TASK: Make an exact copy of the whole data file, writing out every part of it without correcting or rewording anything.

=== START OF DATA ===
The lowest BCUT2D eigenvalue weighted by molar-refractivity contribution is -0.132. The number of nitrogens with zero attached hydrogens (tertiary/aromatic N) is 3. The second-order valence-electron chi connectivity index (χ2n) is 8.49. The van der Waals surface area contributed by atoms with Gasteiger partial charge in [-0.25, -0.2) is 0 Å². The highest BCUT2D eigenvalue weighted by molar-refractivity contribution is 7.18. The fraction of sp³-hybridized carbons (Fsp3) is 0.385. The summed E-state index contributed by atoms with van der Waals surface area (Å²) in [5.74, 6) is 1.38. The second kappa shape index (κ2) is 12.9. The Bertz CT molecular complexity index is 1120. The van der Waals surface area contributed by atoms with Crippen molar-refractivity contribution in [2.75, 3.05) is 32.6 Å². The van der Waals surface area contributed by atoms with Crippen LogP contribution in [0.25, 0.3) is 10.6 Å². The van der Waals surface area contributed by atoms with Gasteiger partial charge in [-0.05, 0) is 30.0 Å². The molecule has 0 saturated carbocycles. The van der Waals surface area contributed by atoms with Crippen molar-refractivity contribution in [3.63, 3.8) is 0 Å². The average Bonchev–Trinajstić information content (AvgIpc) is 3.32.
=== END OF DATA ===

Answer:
The lowest BCUT2D eigenvalue weighted by molar-refractivity contribution is -0.132. The number of nitrogens with zero attached hydrogens (tertiary/aromatic N) is 3. The second-order valence-electron chi connectivity index (χ2n) is 8.49. The van der Waals surface area contributed by atoms with Gasteiger partial charge in [-0.25, -0.2) is 0 Å². The highest BCUT2D eigenvalue weighted by molar-refractivity contribution is 7.18. The fraction of sp³-hybridized carbons (Fsp3) is 0.385. The summed E-state index contributed by atoms with van der Waals surface area (Å²) in [5.74, 6) is 1.38. The second kappa shape index (κ2) is 12.9. The Bertz CT molecular complexity index is 1120. The van der Waals surface area contributed by atoms with Crippen molar-refractivity contribution in [2.75, 3.05) is 32.6 Å². The van der Waals surface area contributed by atoms with Crippen LogP contribution in [0.25, 0.3) is 10.6 Å². The van der Waals surface area contributed by atoms with Gasteiger partial charge in [-0.05, 0) is 30.0 Å². The molecule has 0 saturated carbocycles. The van der Waals surface area contributed by atoms with Crippen molar-refractivity contribution in [3.63, 3.8) is 0 Å². The average Bonchev–Trinajstić information content (AvgIpc) is 3.32.